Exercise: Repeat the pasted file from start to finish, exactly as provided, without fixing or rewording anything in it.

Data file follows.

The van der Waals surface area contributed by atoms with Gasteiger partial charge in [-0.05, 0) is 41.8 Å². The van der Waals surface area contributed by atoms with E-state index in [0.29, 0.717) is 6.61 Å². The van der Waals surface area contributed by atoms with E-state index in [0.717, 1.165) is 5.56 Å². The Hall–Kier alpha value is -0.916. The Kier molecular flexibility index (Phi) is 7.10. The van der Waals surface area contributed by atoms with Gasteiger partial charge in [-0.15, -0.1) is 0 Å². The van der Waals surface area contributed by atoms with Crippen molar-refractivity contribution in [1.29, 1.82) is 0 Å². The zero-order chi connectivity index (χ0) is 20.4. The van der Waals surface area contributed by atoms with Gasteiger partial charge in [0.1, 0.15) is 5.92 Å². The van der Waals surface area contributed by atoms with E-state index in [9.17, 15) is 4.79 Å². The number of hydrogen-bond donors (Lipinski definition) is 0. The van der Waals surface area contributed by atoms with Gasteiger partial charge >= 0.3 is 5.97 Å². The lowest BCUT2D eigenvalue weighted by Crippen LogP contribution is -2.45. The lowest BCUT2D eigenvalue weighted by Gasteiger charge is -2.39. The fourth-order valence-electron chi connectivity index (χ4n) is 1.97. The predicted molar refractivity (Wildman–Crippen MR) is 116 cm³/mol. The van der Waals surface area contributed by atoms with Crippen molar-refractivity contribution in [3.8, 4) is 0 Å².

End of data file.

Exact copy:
The van der Waals surface area contributed by atoms with Gasteiger partial charge in [-0.05, 0) is 41.8 Å². The van der Waals surface area contributed by atoms with E-state index in [0.29, 0.717) is 6.61 Å². The van der Waals surface area contributed by atoms with E-state index in [0.717, 1.165) is 5.56 Å². The Hall–Kier alpha value is -0.916. The Kier molecular flexibility index (Phi) is 7.10. The van der Waals surface area contributed by atoms with Gasteiger partial charge in [-0.15, -0.1) is 0 Å². The van der Waals surface area contributed by atoms with Crippen molar-refractivity contribution in [1.29, 1.82) is 0 Å². The zero-order chi connectivity index (χ0) is 20.4. The van der Waals surface area contributed by atoms with Gasteiger partial charge in [0.1, 0.15) is 5.92 Å². The van der Waals surface area contributed by atoms with E-state index in [9.17, 15) is 4.79 Å². The number of hydrogen-bond donors (Lipinski definition) is 0. The van der Waals surface area contributed by atoms with Gasteiger partial charge >= 0.3 is 5.97 Å². The lowest BCUT2D eigenvalue weighted by Crippen LogP contribution is -2.45. The lowest BCUT2D eigenvalue weighted by Gasteiger charge is -2.39. The fourth-order valence-electron chi connectivity index (χ4n) is 1.97. The predicted molar refractivity (Wildman–Crippen MR) is 116 cm³/mol. The van der Waals surface area contributed by atoms with Crippen molar-refractivity contribution in [3.8, 4) is 0 Å².